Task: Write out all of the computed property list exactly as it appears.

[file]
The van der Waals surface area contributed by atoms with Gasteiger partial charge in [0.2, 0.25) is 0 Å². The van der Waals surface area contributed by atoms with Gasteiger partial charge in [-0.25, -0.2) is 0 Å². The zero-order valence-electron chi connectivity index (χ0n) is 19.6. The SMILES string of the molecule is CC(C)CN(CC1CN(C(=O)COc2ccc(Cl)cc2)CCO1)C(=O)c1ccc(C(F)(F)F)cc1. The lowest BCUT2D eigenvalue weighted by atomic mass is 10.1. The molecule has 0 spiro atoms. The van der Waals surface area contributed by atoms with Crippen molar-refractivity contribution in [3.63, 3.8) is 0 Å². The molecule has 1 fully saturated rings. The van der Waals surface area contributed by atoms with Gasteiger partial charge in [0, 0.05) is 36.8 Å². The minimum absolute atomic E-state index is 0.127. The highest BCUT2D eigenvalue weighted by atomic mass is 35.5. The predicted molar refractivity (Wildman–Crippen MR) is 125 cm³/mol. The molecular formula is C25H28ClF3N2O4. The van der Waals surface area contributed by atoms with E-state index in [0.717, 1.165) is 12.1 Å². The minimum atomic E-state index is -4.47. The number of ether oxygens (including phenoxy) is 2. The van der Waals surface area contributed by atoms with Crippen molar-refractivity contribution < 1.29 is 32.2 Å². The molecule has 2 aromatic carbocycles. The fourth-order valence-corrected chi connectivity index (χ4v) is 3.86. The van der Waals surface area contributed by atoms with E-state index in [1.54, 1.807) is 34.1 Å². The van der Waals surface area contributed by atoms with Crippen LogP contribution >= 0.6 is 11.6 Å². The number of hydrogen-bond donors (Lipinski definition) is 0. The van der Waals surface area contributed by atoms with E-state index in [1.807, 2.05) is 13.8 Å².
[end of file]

The van der Waals surface area contributed by atoms with Gasteiger partial charge in [0.2, 0.25) is 0 Å². The van der Waals surface area contributed by atoms with Gasteiger partial charge in [-0.25, -0.2) is 0 Å². The zero-order valence-electron chi connectivity index (χ0n) is 19.6. The SMILES string of the molecule is CC(C)CN(CC1CN(C(=O)COc2ccc(Cl)cc2)CCO1)C(=O)c1ccc(C(F)(F)F)cc1. The lowest BCUT2D eigenvalue weighted by atomic mass is 10.1. The molecule has 0 spiro atoms. The van der Waals surface area contributed by atoms with Crippen molar-refractivity contribution in [3.63, 3.8) is 0 Å². The molecule has 1 fully saturated rings. The van der Waals surface area contributed by atoms with Gasteiger partial charge in [0, 0.05) is 36.8 Å². The minimum absolute atomic E-state index is 0.127. The highest BCUT2D eigenvalue weighted by atomic mass is 35.5. The predicted molar refractivity (Wildman–Crippen MR) is 125 cm³/mol. The molecular formula is C25H28ClF3N2O4. The van der Waals surface area contributed by atoms with E-state index in [0.717, 1.165) is 12.1 Å². The minimum atomic E-state index is -4.47. The number of ether oxygens (including phenoxy) is 2. The van der Waals surface area contributed by atoms with Crippen molar-refractivity contribution < 1.29 is 32.2 Å². The molecule has 2 aromatic carbocycles. The fourth-order valence-corrected chi connectivity index (χ4v) is 3.86. The van der Waals surface area contributed by atoms with E-state index in [1.54, 1.807) is 34.1 Å². The van der Waals surface area contributed by atoms with Crippen LogP contribution >= 0.6 is 11.6 Å². The number of hydrogen-bond donors (Lipinski definition) is 0. The van der Waals surface area contributed by atoms with E-state index in [1.807, 2.05) is 13.8 Å².